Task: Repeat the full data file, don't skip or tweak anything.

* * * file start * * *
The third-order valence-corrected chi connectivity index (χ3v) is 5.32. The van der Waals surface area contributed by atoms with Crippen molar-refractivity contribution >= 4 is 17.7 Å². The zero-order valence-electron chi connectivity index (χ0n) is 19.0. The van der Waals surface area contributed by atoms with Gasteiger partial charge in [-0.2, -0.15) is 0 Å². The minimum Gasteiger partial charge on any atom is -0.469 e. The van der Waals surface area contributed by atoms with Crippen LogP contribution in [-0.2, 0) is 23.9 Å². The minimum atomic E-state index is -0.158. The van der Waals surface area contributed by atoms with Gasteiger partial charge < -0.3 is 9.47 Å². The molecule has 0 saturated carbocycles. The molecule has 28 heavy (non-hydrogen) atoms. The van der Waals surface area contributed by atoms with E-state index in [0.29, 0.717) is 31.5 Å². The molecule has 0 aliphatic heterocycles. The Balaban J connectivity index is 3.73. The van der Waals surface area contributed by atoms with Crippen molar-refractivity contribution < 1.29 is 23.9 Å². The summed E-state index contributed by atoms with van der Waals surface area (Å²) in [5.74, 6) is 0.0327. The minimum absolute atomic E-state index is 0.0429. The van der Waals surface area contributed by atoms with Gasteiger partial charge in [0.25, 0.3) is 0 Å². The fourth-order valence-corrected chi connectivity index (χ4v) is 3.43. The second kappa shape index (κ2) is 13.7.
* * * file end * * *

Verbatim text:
The third-order valence-corrected chi connectivity index (χ3v) is 5.32. The van der Waals surface area contributed by atoms with Crippen molar-refractivity contribution >= 4 is 17.7 Å². The zero-order valence-electron chi connectivity index (χ0n) is 19.0. The van der Waals surface area contributed by atoms with Gasteiger partial charge in [-0.2, -0.15) is 0 Å². The minimum Gasteiger partial charge on any atom is -0.469 e. The van der Waals surface area contributed by atoms with Crippen LogP contribution in [-0.2, 0) is 23.9 Å². The minimum atomic E-state index is -0.158. The van der Waals surface area contributed by atoms with Gasteiger partial charge < -0.3 is 9.47 Å². The molecule has 0 saturated carbocycles. The molecule has 28 heavy (non-hydrogen) atoms. The van der Waals surface area contributed by atoms with E-state index in [0.29, 0.717) is 31.5 Å². The molecule has 0 aliphatic heterocycles. The Balaban J connectivity index is 3.73. The van der Waals surface area contributed by atoms with Crippen molar-refractivity contribution < 1.29 is 23.9 Å². The summed E-state index contributed by atoms with van der Waals surface area (Å²) in [5.74, 6) is 0.0327. The minimum absolute atomic E-state index is 0.0429. The van der Waals surface area contributed by atoms with Gasteiger partial charge in [0.25, 0.3) is 0 Å². The fourth-order valence-corrected chi connectivity index (χ4v) is 3.43. The second kappa shape index (κ2) is 13.7.